Golf gave U.S. Army veteran Randy Shack a ‘second life’ after roadside bombs injured his spine. Now he’s one of seven seated players at inaugural U.S. Adaptive Open

VILLAGE OF PINEHURST, N.C. – Randy Shack was never in the first truck. The infantryman always went out in the second Humvee in the gunner’s position. But with his lieutenant already away on R&R, Shack moved up to the front gun, and he didn’t feel good about it.

“It was like the movies,” said Shack, of his 2007 tour in Iraq. “I’m going home the next day.”

Shack, an Army infantryman from Sulphur Springs, Texas, was relieved to have made it through the 12-hour shift without incident. It was time to go back to base, he thought. That is, until word came down that they had one fragmentation mission left to do.

“Oh, this is it,” he thought. “This is it.” 

The Vehicle Born Improvised Explosive Device the Humvee hit confirmed Shack’s worst fears. It was the fifth time he’d been involved in an IED explosion.

“Seven times you don’t have to go out anymore,” said Shack. “It’s like a punch card.”

Several of Shack’s friends reached seven and were diagnosed with traumatic brain injury. While that didn’t happen to Shack, not long after he returned from Iraq, just before his 26th birthday, he found that he could no longer sit up straight. The deterioration came swiftly, and doctors found the spinal cord damage too great to repair.

Randy Shack hits his tee shot on hole eight during the first round at the 2022 U.S. Adaptive Open at Pinehurst in North Carolina. (Photo: Robert Beck/USGA)

For years, he scarcely left the house, not wanting to go out in public in a wheelchair. Even to the grocery store.

“After I got out, I spent about 10 years in the bottle,” he said. “I didn’t know what else to do.”

The breaking point for Shack came at home in the garage, when 3-year-old son Raiden opened the fridge and handed his father a beer. He knew the routine.

“Our daughter’s wedding was at the same time,” said Shack. “I don’t remember it.”

He choked up at the memories.

It was the PGA HOPE (Helping Our Patriots Everywhere) program that Shack said gave him a second life. Seven years ago, he sat in his truck for 30 minutes trying to decide if he wanted to get out that first day. That first round, he stayed in his wheelchair and used junior clubs.

Now he’s one of 96 competitors at the inaugural U.S. Adaptive Open, where he’s one of seven players competing in the Seated Player category. Other impairment categories include arm, leg, neurological, vision, multiple limb amputee, short stature and intellectual. Shack, a 12-handicap, opened with a 95 at Pinehurst No. 6 and came off the course still smiling under that thick black beard.

“I can’t even put into words what it means,” said Shack of competing in a national open. “It’s life-changing almost.”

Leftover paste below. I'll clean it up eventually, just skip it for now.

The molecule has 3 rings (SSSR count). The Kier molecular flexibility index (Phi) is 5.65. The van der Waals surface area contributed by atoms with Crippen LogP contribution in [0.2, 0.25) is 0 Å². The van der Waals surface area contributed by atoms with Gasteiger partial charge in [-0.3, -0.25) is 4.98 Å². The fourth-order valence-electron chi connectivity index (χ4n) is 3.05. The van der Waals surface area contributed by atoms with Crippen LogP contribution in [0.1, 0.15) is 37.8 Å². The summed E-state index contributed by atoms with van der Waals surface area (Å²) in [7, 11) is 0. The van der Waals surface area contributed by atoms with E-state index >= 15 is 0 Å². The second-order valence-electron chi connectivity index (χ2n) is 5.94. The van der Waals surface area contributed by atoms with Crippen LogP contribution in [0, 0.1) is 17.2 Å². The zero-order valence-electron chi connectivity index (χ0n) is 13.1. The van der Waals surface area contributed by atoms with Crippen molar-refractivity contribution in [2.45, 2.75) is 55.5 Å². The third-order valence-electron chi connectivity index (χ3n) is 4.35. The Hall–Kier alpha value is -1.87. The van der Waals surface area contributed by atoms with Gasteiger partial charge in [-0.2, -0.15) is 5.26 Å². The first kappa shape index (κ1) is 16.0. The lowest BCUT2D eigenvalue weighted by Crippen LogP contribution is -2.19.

With his SoloRider cart, Shack can drive on the greens and in bunkers without causing any damage. The electric seat swivels to the side of the cart and raises up so that Shack, while strapped in, can hit a golf ball.

Eric Hatch, director of SoloRider carts and Shack’s close friend and caddie, drove a trailer from Texas to Pinehurst with seven SoloRiders; six are being used in this tournament.

When the pair first met, they celebrated shots that traveled 75 yards. Now, Hatch said Shack is the longest seated player in the game, hitting 230 yards off the tee consistently and as far as 285 back home when he hits the speed slot on a certain par 5.

While Shack has worked on his fitness, a proper fitting, Hatch said, is what took his game to the next level.

Now a PGA HOPE ambassador for the North Texas section, Shack knows the program can be life-saving for veterans, and he’s eager to share how golf has changed his life. Next year, he’ll travel to the Home of Golf as part of the St. Andrews Legacy program for veterans.

“Adapt and overcome,” said Shack.

It’s the mindset required of everyone in this field.

Shack and his family recently moved out to the country in Texas, where donkeys, miniature potbelly pigs, cinnamon queen chickens, goats and turkeys share their land. Son Raiden isn’t really into golf, but sometimes he’ll hit it around the pasture with dad.

Seven years ago, Shack saw a flier for the PGA HOPE program at his local Veterans Affairs’ Spinal Cord Unit, and that flier changed his life.

“If it wasn’t for golf,” he said, “I’d still be at home drinking.”

No telling how many lives he’ll change now.

How to watch

While there will be no full television coverage of the event, fans can watch near real-time highlights and feature stories during Golf Today (noon-2 p.m. ET) and Golf Central (4-5 p.m. ET) on Golf Channel all three days (July 18-20). The trophy ceremony will be shown July 20 on Golf Central.